Business Productivity: Micromanagement

Know what’ll kill employee engagement deader than a doorknob? Micromanaging.

Even if you start out with an office full of bright, innovative people, looking over their shoulders and correcting them every step of the way will eventually grind them down. Before long, you’ll have a collection of disengaged grumblers who either can’t wait to get out from under your thumb, or who just hunker down and don’t do anything, in hopes that it’ll soon be over.

That’s because when you micromanage someone, you’re practically shouting in their ear: “You’re incompetent! I can’t trust you to do the tiniest thing right!” Now, how would that make you feel?

If you’re a micromanager, you may not realize it; you may just think you’re detail-oriented and want to be sure that your employee does everything exactly right…so you tell them what that is, down to the finest point. That is a mistake. Not only is it detrimental to employee morale, you don’t have time for it. Delegating tasks to other people is the manager’s defining trait. Even if you can wear all the hats in your organization, you shouldn’t. You have to focus on what you’re best at, and hand off everything else to other people and trust them to do it.

Trust is the key word here. You have to assume the employee knows their job, and you can’t watch every little step as they perform it. You’re like the lieutenant who’s told by a colonel to put up a flagpole: you don’t do it yourself, even if you can, and you certainly don’t stand there and direct someone else while they do it. You go to the senior NCO and say, “Sergeant, put up that flagpole!” and the Sergeant gets it done.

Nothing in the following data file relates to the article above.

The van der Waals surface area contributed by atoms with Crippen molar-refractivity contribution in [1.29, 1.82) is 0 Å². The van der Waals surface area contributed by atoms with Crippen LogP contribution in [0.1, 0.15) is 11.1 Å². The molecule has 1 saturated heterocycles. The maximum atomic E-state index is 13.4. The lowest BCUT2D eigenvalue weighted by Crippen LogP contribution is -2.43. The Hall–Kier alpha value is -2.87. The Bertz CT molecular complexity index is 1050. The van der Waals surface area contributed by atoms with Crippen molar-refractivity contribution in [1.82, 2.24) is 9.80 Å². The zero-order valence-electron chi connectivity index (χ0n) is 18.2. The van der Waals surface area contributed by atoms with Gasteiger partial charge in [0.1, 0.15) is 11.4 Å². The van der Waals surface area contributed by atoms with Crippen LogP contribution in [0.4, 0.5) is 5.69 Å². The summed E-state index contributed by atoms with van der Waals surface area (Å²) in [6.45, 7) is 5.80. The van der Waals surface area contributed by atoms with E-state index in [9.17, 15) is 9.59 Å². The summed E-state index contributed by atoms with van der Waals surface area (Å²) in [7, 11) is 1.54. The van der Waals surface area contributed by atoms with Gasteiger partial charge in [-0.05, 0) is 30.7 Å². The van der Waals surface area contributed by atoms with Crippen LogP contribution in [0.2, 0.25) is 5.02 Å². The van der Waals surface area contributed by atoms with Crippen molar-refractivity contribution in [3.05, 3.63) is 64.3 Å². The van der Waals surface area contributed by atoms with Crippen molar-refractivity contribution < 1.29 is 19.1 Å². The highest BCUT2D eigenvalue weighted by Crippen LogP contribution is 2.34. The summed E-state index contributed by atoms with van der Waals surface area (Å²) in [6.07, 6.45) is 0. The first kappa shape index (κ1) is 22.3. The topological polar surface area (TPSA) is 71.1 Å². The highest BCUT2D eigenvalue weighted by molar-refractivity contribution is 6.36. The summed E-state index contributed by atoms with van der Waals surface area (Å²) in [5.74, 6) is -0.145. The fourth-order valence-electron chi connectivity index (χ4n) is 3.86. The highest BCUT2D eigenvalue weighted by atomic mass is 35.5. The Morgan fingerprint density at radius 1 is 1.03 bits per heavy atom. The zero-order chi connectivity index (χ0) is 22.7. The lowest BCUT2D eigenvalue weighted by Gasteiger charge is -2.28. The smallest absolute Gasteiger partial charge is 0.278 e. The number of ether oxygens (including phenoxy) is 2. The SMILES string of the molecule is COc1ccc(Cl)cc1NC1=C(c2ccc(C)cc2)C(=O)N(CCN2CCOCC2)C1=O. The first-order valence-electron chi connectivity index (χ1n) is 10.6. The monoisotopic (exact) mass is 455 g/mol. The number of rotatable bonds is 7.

That’s what you’re expected to do. That’s what your boss up the line expects, and that’s what the Sergeant expects. Assign someone a task, give them what they need to do it, and then get back to your own work. Touch bases occasionally to see that it’s done, and don’t stand over someone and nitpick while they do it.

It’s up to you, as the manager, to take care of all the big-picture stuff. You can’t do that if you’re focused on one little pixel.

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Comments

  1. This article is a gem for both business and household managers. As a homemaker/businesswoman, I needed to be told this one more time and the last line really said it all.

    Thanks Laura!

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